The S&P GSCI Index recorded a modestly positive return in May, reflecting how the economic rebound in the world’s largest economies is bolstering demand for metals, food and energy while supplies remain constrained. The increase in May was more muted than in recent months on growing concerns over inflation. Precious metals was the best performing component of the index, with strong gains for both gold and silver. Industrial metals also achieved a good performance in May, led by gains for zinc and copper.

The energy component was also higher in the month, led higher by heating oil and gasoil. Crude oil and Brent Crude also gained during the month, reflecting how countries around the world are starting to return to normal patterns of consumption. In the livestock sector, prices for feeder cattle and lean hogs gained while prices for live cattle were modestly lower in the month. The agriculture sector recorded a negative performance over the month, led by sharp declines in wheat and Kansas wheat. Cotton was also lower in the month, while coffee recorded a strong gain.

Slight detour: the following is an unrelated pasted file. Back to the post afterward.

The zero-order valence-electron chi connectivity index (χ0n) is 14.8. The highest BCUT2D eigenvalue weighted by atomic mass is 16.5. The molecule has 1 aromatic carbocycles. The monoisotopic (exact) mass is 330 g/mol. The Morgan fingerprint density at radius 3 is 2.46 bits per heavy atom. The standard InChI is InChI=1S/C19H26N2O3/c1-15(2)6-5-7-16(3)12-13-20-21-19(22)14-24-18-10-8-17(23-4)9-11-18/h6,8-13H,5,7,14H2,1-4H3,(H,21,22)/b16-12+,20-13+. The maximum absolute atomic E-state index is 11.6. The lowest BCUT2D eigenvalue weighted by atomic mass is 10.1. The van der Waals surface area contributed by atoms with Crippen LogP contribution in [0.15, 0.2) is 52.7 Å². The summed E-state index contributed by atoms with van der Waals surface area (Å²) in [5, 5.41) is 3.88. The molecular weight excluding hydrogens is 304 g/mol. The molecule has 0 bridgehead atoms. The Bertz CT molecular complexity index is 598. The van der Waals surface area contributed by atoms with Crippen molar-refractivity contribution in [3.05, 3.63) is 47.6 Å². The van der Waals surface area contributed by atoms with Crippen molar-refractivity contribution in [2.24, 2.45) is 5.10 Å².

The value of investments and the income from them may go down as well as up and investors may not get back the amounts originally invested.

Monthly Markets Review – April 2021

A look back at markets in April when shares gained with the US leading the way.


  • Developed market equities gained in April with the US leading the way, buoyed by a swift vaccine roll-out and fiscal stimulus measures.
  • Emerging market shares saw positive returns but lagged developed markets. The pandemic continues to be a major concern in several emerging markets, notably India.
  • The sharp sell-off in US government bonds came to a halt in April, helped by comments from the Federal Reserve.  
  • Commodities gained with agriculture the best-performing index component.

Please note any past performance mentioned is not a guide to future performance and may not be repeated. The sectors, securities, regions and countries shown are for illustrative purposes only and are not to be considered a recommendation to buy or sell.

US

US equities made solid gains in April. Economic data was encouraging overall. Q1 GDP growth of 6.4% (quarter on quarter, annualised) narrowly missed expectations of 6.7%, and the trade deficit widened. Even so, aggregate business activity – as measured by the composite purchasing managers’ index (PMI – an index of business activity based on a survey of private companies in the manufacturing and services sectors) – climbed to 59.7 in March. The gain was led by the service sector, signalling the biggest uptick since 2014. Consumer confidence, while still below its pre-pandemic level, also rose strongly. Meanwhile, 70% of the US population has now had at least one shot of the vaccine.